If the objective here is to recommend a finish for a hardwood floor that will be the MOST durable and last the longest, then we have to go with relatively new technology that the original poster probably shouldn't try to put on themselves.

    The most durable coating for any surface will be the one that both:

    a) sticks to it well, and

    b) dries to the hardest film.

    ...cuz it's the hardness of the coating over a wood floor that protects the wood and determines how quicly that floor starts to show "traffic patterns" from dirt becoming embedded in the floor (or the finish on the floor) from the foot falls of human traffic. The harder the coating, the less dirt becomes embedded in it, and the longer it takes for traffic patterns to start to show. Therefore, the harder the coating over a wood floor, the longer that wood floor will retain it's "new" appearance, and the more slowly it will loose that newly refinished appearance. That makes some kinda horse sense, doesn't it?

    The standard test to determine the hardness of a coating is something called a "Taber abrasion test". Google Taber abrasion test and you'll see all kinds of references to this kind of test.

    I don't know what this Osmo Polyx-Oil stuff is, but there is a new kind of polyurethane working it's way down the pipes into consumer products that most people are probably unaware of called catalyzed "waterborne polyurethanes".

    Lemme start off by saying that there are more kinds of waterborne polyurethane chemistries in coatings than you can shake a stick at. The kind I'm talking about require a catalyst to be added to a water based solution of isocyanates and glycerine before being spread on the floor. The resulting coating is about 3 times as hard as the conventional oil based "polyurethanes" that have become the standard for finishing hardwood floors since about 1956. Basically, these new generations of "catalyzed waterborne polyurethanes" have about the same durability as an epoxy concrete floor paint.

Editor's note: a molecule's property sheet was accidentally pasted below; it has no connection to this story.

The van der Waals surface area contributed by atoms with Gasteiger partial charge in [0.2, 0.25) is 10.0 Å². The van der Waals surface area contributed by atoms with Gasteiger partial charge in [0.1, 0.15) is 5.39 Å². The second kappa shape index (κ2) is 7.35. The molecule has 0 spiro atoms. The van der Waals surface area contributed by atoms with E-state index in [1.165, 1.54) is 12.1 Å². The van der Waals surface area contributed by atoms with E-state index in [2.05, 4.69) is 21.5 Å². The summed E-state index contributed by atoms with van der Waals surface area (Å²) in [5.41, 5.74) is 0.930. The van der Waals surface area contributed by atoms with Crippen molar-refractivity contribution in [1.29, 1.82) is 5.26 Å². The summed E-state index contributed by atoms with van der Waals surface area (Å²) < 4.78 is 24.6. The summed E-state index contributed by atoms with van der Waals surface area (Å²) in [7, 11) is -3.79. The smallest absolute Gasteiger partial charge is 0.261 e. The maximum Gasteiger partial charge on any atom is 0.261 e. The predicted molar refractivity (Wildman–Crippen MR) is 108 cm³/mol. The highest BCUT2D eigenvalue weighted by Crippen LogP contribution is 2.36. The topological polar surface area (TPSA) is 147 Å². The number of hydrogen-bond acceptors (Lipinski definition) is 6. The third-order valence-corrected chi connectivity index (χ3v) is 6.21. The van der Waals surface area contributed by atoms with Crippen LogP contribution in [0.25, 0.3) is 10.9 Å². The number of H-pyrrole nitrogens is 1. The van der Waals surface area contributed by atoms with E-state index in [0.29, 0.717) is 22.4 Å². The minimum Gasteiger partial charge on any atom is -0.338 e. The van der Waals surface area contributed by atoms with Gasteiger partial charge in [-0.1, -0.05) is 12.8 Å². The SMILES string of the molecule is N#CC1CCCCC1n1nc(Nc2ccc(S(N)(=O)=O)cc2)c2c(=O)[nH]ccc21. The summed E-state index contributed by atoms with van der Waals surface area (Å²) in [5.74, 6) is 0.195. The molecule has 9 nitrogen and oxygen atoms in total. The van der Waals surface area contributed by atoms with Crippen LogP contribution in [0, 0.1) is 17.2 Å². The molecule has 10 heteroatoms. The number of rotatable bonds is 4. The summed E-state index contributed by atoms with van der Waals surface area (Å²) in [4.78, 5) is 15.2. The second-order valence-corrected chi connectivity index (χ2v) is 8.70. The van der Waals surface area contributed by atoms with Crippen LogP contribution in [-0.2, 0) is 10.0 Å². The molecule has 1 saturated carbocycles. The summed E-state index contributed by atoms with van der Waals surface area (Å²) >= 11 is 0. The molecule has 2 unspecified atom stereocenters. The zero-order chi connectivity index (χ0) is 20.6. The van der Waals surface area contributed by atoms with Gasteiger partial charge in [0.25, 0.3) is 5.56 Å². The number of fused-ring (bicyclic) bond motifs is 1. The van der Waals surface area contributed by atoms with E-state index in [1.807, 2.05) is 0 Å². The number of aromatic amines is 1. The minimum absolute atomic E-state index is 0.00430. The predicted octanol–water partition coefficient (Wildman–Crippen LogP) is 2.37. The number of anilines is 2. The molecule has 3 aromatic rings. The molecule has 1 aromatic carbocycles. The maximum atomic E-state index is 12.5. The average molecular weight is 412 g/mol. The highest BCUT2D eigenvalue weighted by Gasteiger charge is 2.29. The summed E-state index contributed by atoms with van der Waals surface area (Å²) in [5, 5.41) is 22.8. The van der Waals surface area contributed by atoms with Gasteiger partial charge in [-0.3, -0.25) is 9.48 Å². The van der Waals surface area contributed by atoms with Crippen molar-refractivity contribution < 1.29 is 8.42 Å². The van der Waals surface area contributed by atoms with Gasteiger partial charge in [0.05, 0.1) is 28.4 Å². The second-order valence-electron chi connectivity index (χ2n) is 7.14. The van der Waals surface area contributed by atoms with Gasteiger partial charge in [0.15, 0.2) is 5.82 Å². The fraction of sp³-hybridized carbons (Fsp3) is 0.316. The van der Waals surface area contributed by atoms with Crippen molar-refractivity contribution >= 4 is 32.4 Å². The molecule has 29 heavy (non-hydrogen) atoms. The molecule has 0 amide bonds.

One example of this new technology is a product called "Traffic" marketed by the Bona Company of Italy. The problem with Traffic is that once you add the catalyst, then that liquid inside that gallon jug is going to harden up on you over the next several hours no matter what problem you run into, so it's not very user friendly. Bona also markets another hardwood floor coating called MEGA, which somehow allows you to put the coating on, and save whatever you don't use for a future application. I don't know how it MEGA works. Both are considerably harder than conventional oil based polyurethanes, and would therefore be expected to provide much better service than could be expected from a conventional oil based polyurethane on that fact alone.

    http://www.savinobrothers.com/taber.htm
    In the above web site, the brown can with "Woodline Polyurethane" written on it in white lettering is the Taber abrasion test results for Bona's own oil based polyurethane. (Which is a technology that's been around since 1956 when the first polyurethanes were patented by the Bayer Company (the Aspirin people) and who are still a major supplier of alkyd and polyurethane resins to the coating manufacturing sector of the economy.)

    http://www.gustafsonwoodfloors.com/bonikemi.php
    It should be noted that the only polyurethane that even comes close to Traffic is the moisture cure polyurethane from Polo Platz in this web site. Moisture cure polyurethanes are generally considered "industrial coatings", not residential floor finishes. The biggest North American manufacturer of moisture cure polyurethane coatings is Wasser.
    http://www.wassercoatings.com/

    http://www.bonakemi.com/productspecs/pdf/traffic.pdf

    The French chemical company Rhodia explains the chemistry of moisture cure polyurethanes on their web site, but they don't explain the chemistry of these new catalyzed waterborme polyurethanes like Traffic:
    http://www.coatings.us.rhodia.com/chemistry.asp

    If anyone wants to know more about the chemistry of conventional alkyd based polyurethane "varnishes", post and I will answer. If anyone wants to know more about moisture cure polyurethane coatings and why they're so much harder than conventional "alkyd based polyurethane "varnishes"", post and I will try to answer. I really don't know anything about the chemistry of catalyzed waterborne polyurethanes coatings like this "Traffic" product, but I do know it's extremely hard and durable, and that's what you need to keep a floor looking good for a long long time.

    I think it's also best to have products like Traffic and moisture cure polyurethanes installed by professionals with experience using them. These are very correctly considered industrial coatings, and simply aren't as user friendly as the oil based polyurethane varnishes that DIY'ers are used to using. These new generation of polyurethanes are almost as hard as powder coatings like the enamel on a steel bathtub.